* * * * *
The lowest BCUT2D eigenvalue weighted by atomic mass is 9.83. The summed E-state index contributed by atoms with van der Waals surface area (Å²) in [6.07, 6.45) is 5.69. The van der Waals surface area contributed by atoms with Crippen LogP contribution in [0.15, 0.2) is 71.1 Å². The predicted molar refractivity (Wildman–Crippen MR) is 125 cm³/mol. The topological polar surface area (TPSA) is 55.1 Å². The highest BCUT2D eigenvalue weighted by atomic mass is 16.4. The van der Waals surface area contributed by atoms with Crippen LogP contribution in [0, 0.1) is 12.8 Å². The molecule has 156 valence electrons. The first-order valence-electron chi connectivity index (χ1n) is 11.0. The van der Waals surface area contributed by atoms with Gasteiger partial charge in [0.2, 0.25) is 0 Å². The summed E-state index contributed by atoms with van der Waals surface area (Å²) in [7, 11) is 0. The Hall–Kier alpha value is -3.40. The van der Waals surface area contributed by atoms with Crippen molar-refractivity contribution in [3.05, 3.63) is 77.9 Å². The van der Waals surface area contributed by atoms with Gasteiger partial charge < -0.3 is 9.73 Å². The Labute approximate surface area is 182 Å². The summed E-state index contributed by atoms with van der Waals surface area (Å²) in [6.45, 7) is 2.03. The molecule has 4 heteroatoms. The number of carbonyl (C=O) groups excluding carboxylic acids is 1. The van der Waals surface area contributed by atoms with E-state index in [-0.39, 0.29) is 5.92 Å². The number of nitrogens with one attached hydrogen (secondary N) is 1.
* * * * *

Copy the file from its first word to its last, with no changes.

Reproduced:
The lowest BCUT2D eigenvalue weighted by atomic mass is 9.83. The summed E-state index contributed by atoms with van der Waals surface area (Å²) in [6.07, 6.45) is 5.69. The van der Waals surface area contributed by atoms with Crippen LogP contribution in [0.15, 0.2) is 71.1 Å². The predicted molar refractivity (Wildman–Crippen MR) is 125 cm³/mol. The topological polar surface area (TPSA) is 55.1 Å². The highest BCUT2D eigenvalue weighted by atomic mass is 16.4. The van der Waals surface area contributed by atoms with Crippen LogP contribution in [0, 0.1) is 12.8 Å². The molecule has 156 valence electrons. The first-order valence-electron chi connectivity index (χ1n) is 11.0. The van der Waals surface area contributed by atoms with Gasteiger partial charge in [0.2, 0.25) is 0 Å². The summed E-state index contributed by atoms with van der Waals surface area (Å²) in [7, 11) is 0. The Hall–Kier alpha value is -3.40. The van der Waals surface area contributed by atoms with Crippen molar-refractivity contribution in [3.05, 3.63) is 77.9 Å². The van der Waals surface area contributed by atoms with Gasteiger partial charge < -0.3 is 9.73 Å². The Labute approximate surface area is 182 Å². The summed E-state index contributed by atoms with van der Waals surface area (Å²) in [6.45, 7) is 2.03. The molecule has 4 heteroatoms. The number of carbonyl (C=O) groups excluding carboxylic acids is 1. The van der Waals surface area contributed by atoms with E-state index in [-0.39, 0.29) is 5.92 Å². The number of nitrogens with one attached hydrogen (secondary N) is 1.